Radiator 101: Cross Flow Radiator, Down Flow Radiator
Have you ever asked yourself "What is a radiator, what does it radiate, and how does it work anyway? Can you recore a radiator?" It's actually a bit ironic: auto radiators do not 'radiate' anything but rather operate by convection. Convection is the transfer of heat that occurs during the automatic circulation of fluid. In other words, super hot fluid enters the radiator through one tube from the hot engine. From there it trickles either down or across smaller tubes (cross flow radiator or down flow radiator) attached to flat, metal pieces known as 'fins,' where the fluid is cooled off by the breeze blowing through the grill. The higher the fin per inch ratio, and subsequently the greater the surface area of auto radiators, the greater the amount of cooling. This could be something to look for when shopping for a radiator.
There are two basic types of auto radiators: down flow radiator design and cross flow radiator design. Both have top tubes where this super hot fluid enters the radiator and bottom tubes where the cooled fluid returns to the engine. Between the entering and the exiting, the coolant passes through smaller, thinner tubes, exposing it to cool air and lowering the temperature of the fluid. Outside of the core and on the other side of the hoses are two tanks, or reservoirs that hold either the hot or the cold antifreeze. The difference between the crossflow radiator and the downflow radiator is where these tanks are located. On the down flow radiator design, the tanks are located at the top and bottom of the core. The super hot fluid enters through the top tank and trickles down through the tubes with the help of gravity and a water pump. On the cross flow radiator design, the tanks are located on the sides of the radiator's core, allowing the pump to push the coolant across the core from right to left.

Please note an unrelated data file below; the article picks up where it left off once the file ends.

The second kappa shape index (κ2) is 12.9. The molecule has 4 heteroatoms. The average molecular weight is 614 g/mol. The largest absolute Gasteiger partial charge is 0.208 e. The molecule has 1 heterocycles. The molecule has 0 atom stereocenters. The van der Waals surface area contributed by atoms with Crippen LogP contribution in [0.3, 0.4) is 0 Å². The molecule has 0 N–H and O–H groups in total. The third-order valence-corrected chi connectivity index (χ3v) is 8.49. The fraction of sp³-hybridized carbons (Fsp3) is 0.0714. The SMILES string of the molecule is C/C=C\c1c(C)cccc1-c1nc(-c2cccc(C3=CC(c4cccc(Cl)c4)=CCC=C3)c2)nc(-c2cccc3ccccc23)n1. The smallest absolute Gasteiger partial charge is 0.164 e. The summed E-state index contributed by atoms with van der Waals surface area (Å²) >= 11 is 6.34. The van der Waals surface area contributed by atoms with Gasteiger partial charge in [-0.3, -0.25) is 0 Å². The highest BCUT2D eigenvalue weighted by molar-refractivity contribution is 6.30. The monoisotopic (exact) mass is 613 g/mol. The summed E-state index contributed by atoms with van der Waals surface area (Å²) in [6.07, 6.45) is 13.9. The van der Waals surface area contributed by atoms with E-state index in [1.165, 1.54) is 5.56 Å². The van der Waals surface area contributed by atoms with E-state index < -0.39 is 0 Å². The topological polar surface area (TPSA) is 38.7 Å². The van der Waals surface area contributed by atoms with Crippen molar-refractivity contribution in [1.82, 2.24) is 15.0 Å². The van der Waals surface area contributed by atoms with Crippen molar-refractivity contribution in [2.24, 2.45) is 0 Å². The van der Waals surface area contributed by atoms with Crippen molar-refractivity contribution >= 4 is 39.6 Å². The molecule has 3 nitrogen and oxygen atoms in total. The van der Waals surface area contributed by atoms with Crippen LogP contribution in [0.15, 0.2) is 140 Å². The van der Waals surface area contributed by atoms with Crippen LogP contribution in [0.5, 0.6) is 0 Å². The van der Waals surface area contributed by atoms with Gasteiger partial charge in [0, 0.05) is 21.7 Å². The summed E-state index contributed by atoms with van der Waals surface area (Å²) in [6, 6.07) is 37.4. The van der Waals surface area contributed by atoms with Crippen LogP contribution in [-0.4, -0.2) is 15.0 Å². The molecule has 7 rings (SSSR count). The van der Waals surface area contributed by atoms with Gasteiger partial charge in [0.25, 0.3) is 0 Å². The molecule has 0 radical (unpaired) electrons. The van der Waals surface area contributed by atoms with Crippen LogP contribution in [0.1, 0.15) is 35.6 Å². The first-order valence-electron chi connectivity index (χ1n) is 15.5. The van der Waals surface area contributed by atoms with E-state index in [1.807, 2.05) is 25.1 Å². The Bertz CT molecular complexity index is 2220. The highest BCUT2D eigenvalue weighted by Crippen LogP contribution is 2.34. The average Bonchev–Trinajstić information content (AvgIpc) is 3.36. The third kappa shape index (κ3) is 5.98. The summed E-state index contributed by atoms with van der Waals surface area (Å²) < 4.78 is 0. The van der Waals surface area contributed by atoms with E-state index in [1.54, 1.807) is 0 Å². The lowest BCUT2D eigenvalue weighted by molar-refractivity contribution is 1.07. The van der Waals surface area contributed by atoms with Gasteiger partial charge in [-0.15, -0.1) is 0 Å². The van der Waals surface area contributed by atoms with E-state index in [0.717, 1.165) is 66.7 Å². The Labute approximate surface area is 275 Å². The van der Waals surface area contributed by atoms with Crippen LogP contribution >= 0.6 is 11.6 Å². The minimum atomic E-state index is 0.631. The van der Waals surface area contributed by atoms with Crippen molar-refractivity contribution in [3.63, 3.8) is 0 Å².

Radiator tubes and fins are fragile and can corrode or develop leaks easily because of their thin construction. Attempting to fix a leak (by attempting to recore the radiator) in the core can result in the reduction of surface area on the fins and seriously compromise your radiator's ability to cool your engine properly. A leak can only truly be fixed by re-coring or replacing auto radiators. Both will cost you around the same amount and a replacement will be a stronger part with a better warranty. Re-cores are great for very old cars, hard-to-find models and the most expensive of replacements. In all other situations, you will want to buy a new part. Call =phonenum?> for advice on replacements, re-cores and which is best for your vehicle.